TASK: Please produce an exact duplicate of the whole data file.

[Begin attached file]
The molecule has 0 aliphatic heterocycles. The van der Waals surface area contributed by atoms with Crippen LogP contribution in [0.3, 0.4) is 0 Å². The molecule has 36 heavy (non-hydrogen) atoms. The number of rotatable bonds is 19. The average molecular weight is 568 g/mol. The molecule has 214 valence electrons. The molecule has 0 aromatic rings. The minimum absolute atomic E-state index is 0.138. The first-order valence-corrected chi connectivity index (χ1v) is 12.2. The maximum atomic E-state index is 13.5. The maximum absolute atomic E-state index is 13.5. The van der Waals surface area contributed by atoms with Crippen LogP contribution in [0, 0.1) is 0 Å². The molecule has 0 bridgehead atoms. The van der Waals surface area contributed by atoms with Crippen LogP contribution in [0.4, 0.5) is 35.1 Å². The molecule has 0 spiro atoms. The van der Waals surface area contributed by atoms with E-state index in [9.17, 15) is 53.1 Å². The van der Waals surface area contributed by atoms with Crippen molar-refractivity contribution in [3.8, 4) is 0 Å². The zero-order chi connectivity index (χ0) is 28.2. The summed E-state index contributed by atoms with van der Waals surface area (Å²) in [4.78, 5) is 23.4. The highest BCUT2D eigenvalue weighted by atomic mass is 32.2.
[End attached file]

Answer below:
The molecule has 0 aliphatic heterocycles. The van der Waals surface area contributed by atoms with Crippen LogP contribution in [0.3, 0.4) is 0 Å². The molecule has 36 heavy (non-hydrogen) atoms. The number of rotatable bonds is 19. The average molecular weight is 568 g/mol. The molecule has 214 valence electrons. The molecule has 0 aromatic rings. The minimum absolute atomic E-state index is 0.138. The first-order valence-corrected chi connectivity index (χ1v) is 12.2. The maximum atomic E-state index is 13.5. The maximum absolute atomic E-state index is 13.5. The van der Waals surface area contributed by atoms with Crippen LogP contribution in [0, 0.1) is 0 Å². The molecule has 0 bridgehead atoms. The van der Waals surface area contributed by atoms with Crippen LogP contribution in [0.4, 0.5) is 35.1 Å². The molecule has 0 spiro atoms. The van der Waals surface area contributed by atoms with E-state index in [9.17, 15) is 53.1 Å². The van der Waals surface area contributed by atoms with Crippen molar-refractivity contribution in [3.8, 4) is 0 Å². The zero-order chi connectivity index (χ0) is 28.2. The summed E-state index contributed by atoms with van der Waals surface area (Å²) in [4.78, 5) is 23.4. The highest BCUT2D eigenvalue weighted by atomic mass is 32.2.